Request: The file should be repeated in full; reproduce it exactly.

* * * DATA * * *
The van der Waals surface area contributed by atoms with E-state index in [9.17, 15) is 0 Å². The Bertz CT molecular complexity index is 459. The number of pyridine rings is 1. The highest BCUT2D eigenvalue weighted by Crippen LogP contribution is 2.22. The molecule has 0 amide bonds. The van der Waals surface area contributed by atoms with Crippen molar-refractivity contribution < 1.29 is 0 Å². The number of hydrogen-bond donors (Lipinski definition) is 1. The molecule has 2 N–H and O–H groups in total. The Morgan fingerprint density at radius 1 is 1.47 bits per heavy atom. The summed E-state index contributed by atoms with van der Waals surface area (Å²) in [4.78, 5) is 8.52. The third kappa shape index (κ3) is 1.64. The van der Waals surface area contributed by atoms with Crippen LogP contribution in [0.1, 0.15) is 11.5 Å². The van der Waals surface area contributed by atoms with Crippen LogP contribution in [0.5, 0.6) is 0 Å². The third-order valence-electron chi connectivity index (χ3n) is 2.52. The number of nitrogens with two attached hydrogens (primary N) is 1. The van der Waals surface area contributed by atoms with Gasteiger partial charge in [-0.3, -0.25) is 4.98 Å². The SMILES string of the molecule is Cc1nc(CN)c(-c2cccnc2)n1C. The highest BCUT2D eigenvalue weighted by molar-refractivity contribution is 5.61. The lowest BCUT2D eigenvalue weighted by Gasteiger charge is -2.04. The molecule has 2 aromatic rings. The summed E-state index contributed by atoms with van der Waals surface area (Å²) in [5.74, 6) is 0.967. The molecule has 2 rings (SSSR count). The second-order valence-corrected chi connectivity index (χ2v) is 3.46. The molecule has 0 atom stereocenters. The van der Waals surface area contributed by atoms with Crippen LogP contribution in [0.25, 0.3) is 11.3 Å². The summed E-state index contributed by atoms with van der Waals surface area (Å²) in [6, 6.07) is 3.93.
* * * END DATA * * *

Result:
The van der Waals surface area contributed by atoms with E-state index in [9.17, 15) is 0 Å². The Bertz CT molecular complexity index is 459. The number of pyridine rings is 1. The highest BCUT2D eigenvalue weighted by Crippen LogP contribution is 2.22. The molecule has 0 amide bonds. The van der Waals surface area contributed by atoms with Crippen molar-refractivity contribution < 1.29 is 0 Å². The number of hydrogen-bond donors (Lipinski definition) is 1. The molecule has 2 N–H and O–H groups in total. The Morgan fingerprint density at radius 1 is 1.47 bits per heavy atom. The summed E-state index contributed by atoms with van der Waals surface area (Å²) in [4.78, 5) is 8.52. The third kappa shape index (κ3) is 1.64. The van der Waals surface area contributed by atoms with Crippen LogP contribution in [0.1, 0.15) is 11.5 Å². The van der Waals surface area contributed by atoms with Crippen LogP contribution in [0.5, 0.6) is 0 Å². The third-order valence-electron chi connectivity index (χ3n) is 2.52. The number of nitrogens with two attached hydrogens (primary N) is 1. The van der Waals surface area contributed by atoms with Gasteiger partial charge in [-0.3, -0.25) is 4.98 Å². The SMILES string of the molecule is Cc1nc(CN)c(-c2cccnc2)n1C. The highest BCUT2D eigenvalue weighted by molar-refractivity contribution is 5.61. The lowest BCUT2D eigenvalue weighted by Gasteiger charge is -2.04. The molecule has 2 aromatic rings. The summed E-state index contributed by atoms with van der Waals surface area (Å²) in [5.74, 6) is 0.967. The molecule has 2 rings (SSSR count). The second-order valence-corrected chi connectivity index (χ2v) is 3.46. The molecule has 0 atom stereocenters. The van der Waals surface area contributed by atoms with Crippen LogP contribution in [0.25, 0.3) is 11.3 Å². The summed E-state index contributed by atoms with van der Waals surface area (Å²) in [6, 6.07) is 3.93.